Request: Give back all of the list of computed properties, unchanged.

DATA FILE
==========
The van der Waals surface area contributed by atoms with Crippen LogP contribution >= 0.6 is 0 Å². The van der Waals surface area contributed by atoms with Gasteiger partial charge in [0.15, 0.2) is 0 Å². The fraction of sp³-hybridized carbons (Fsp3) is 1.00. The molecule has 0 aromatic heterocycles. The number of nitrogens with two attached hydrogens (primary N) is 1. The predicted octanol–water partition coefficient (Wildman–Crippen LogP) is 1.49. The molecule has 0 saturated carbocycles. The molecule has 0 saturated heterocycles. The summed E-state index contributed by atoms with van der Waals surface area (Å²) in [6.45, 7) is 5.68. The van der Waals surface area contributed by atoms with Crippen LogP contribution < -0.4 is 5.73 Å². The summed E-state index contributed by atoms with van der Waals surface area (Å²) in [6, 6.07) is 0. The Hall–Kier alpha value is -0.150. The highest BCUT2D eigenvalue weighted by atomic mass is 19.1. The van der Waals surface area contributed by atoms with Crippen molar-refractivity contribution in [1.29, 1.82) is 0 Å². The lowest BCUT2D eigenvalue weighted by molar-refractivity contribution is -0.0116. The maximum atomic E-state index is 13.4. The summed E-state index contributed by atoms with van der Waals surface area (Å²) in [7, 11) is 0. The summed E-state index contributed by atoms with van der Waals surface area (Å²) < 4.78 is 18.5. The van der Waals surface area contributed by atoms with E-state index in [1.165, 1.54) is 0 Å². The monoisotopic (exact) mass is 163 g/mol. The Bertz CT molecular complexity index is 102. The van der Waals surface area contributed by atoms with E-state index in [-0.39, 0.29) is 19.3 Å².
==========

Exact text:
The van der Waals surface area contributed by atoms with Crippen LogP contribution >= 0.6 is 0 Å². The van der Waals surface area contributed by atoms with Gasteiger partial charge in [0.15, 0.2) is 0 Å². The fraction of sp³-hybridized carbons (Fsp3) is 1.00. The molecule has 0 aromatic heterocycles. The number of nitrogens with two attached hydrogens (primary N) is 1. The predicted octanol–water partition coefficient (Wildman–Crippen LogP) is 1.49. The molecule has 0 saturated carbocycles. The molecule has 0 saturated heterocycles. The summed E-state index contributed by atoms with van der Waals surface area (Å²) in [6.45, 7) is 5.68. The van der Waals surface area contributed by atoms with Crippen LogP contribution < -0.4 is 5.73 Å². The summed E-state index contributed by atoms with van der Waals surface area (Å²) in [6, 6.07) is 0. The Hall–Kier alpha value is -0.150. The highest BCUT2D eigenvalue weighted by atomic mass is 19.1. The van der Waals surface area contributed by atoms with Crippen molar-refractivity contribution in [1.29, 1.82) is 0 Å². The lowest BCUT2D eigenvalue weighted by molar-refractivity contribution is -0.0116. The maximum atomic E-state index is 13.4. The summed E-state index contributed by atoms with van der Waals surface area (Å²) in [7, 11) is 0. The summed E-state index contributed by atoms with van der Waals surface area (Å²) < 4.78 is 18.5. The van der Waals surface area contributed by atoms with E-state index in [1.165, 1.54) is 0 Å². The monoisotopic (exact) mass is 163 g/mol. The Bertz CT molecular complexity index is 102. The van der Waals surface area contributed by atoms with E-state index in [-0.39, 0.29) is 19.3 Å².